I’ve never considered myself easy to get along with. I’m not sure if this was something I was told as a young child, and then just grew to believe or what, but I’ve always been strong-willed and opinionated, and it seemed to me that people like this were more challenging to be around.
Anyway, I was talking to a family member about this a while back and he said, “You are much better than you used to be.” Then he added, “I like the way I am. I’ve always been easy-going.” I bit my lip and said nothing, but I wanted to yell, “Are you kidding?!” Then he asked, “Don’t you think I’m easy going?” I answered, “Well, you’re a lot better than you used to be.” We both laughed, but neither laugh was genuine.
Later that evening, I thought about what I’d said to him and even though it was the truth, he was much easier to be around, I’d really wanted to say, “You may be easier now but in the past you have been incredibly difficult, opinionated, bossy, rigid…” But as I thought about this, another thought came to mind, “He really is different now. He is much easier to be around, so why do I want him to acknowledge that he wasn’t like this in the past? What difference does that make?”
I could see that I was dragging the past into the present. There was a part of me that didn’t want to see him through new eyes. I didn’t want to let him off the hook. I was oddly invested in keeping our entire past history active in my mind, even though a lot of it was difficult (for both of us) and even though I wanted him to see me as changed. It is no wonder that I’ve felt conflict in our relationship. It also became clear that I’d been keeping myself on that hook too, stubbornly holding onto many of the same hurtful memories about my own shortcomings.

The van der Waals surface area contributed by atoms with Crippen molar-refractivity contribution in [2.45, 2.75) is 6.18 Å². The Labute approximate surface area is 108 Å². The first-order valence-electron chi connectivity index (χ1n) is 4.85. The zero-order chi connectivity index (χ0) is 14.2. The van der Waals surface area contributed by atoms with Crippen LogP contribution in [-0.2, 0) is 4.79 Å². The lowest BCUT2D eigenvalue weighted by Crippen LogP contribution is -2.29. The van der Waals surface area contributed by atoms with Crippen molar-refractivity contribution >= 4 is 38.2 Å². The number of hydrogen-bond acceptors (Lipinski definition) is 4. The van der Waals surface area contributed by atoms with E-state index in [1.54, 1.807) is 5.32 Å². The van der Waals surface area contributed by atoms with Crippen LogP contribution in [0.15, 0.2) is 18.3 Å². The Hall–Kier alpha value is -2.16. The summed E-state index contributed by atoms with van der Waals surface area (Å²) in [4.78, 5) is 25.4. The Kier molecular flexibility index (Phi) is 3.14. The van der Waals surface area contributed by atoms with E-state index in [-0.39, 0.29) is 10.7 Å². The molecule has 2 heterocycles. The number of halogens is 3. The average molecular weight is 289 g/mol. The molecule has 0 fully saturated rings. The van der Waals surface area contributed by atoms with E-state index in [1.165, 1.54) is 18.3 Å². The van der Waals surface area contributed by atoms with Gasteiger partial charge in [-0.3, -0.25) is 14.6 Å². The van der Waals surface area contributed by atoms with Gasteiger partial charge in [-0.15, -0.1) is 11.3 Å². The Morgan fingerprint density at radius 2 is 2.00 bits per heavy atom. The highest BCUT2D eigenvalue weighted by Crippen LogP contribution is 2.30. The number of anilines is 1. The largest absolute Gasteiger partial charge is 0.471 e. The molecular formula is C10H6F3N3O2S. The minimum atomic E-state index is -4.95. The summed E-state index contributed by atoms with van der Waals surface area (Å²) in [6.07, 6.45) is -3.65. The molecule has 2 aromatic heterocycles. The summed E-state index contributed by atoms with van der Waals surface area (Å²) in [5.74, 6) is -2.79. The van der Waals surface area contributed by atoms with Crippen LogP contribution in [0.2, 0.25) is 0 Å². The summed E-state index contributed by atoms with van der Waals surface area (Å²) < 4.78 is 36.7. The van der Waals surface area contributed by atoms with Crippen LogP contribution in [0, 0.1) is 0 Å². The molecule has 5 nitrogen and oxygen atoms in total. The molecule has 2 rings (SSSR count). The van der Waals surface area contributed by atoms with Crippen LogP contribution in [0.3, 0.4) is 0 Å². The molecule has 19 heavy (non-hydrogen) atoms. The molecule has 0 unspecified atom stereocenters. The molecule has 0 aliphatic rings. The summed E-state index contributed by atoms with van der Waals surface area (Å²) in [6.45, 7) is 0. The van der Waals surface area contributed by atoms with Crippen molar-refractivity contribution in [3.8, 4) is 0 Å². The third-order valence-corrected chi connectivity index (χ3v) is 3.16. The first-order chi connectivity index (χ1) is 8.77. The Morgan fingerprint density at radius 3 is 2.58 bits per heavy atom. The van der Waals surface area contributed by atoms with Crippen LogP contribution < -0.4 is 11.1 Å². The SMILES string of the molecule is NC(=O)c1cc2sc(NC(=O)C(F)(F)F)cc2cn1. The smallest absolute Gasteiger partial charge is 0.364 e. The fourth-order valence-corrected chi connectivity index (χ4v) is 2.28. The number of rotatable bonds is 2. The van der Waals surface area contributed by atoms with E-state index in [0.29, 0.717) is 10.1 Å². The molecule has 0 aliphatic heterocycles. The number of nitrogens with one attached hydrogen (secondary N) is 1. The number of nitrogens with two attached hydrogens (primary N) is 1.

If I want to feel harmony, peace, and happiness within but insist on holding onto past judgments, prejudices, resentments, and hurts, I am going to continue to have those two sides (of me) battling. Jane Roberts coined the phrase, “The point of power is in the Now”, over 30 years ago, but it is a spiritual truth that has been taught for thousands of years. Practically speaking, I believe this means that we have the ability to see and to experience ourselves, and everyone else, as who and what we are in this moment.
A question that I ask myself, when I’m experiencing a conflict, is, “Are you so sure that you are seeing this person/situation accurately?” If I’m honest with myself, the answer is always, “No”, because the next question is, “Are you willing to see them/it differently?” When I answer, “No”, that is a sure sign that I am living in the past. But when I say, “Yes” (even when I cannot imagine a perspective different from the one I am currently holding onto) I begin to feel a new kind of peace and openness. I don’t even need to see what that new perspective is because I can sense it. Sometimes the conflict just falls away and I forget it. At other times, a more expanded vision takes the place of the old, but either way, I am free. I am living in the NOW.
“Living in the past is a failure method and a violation of spiritual law.” pp.31 The Game of Life and How to Play It, Florence Scovel Shinn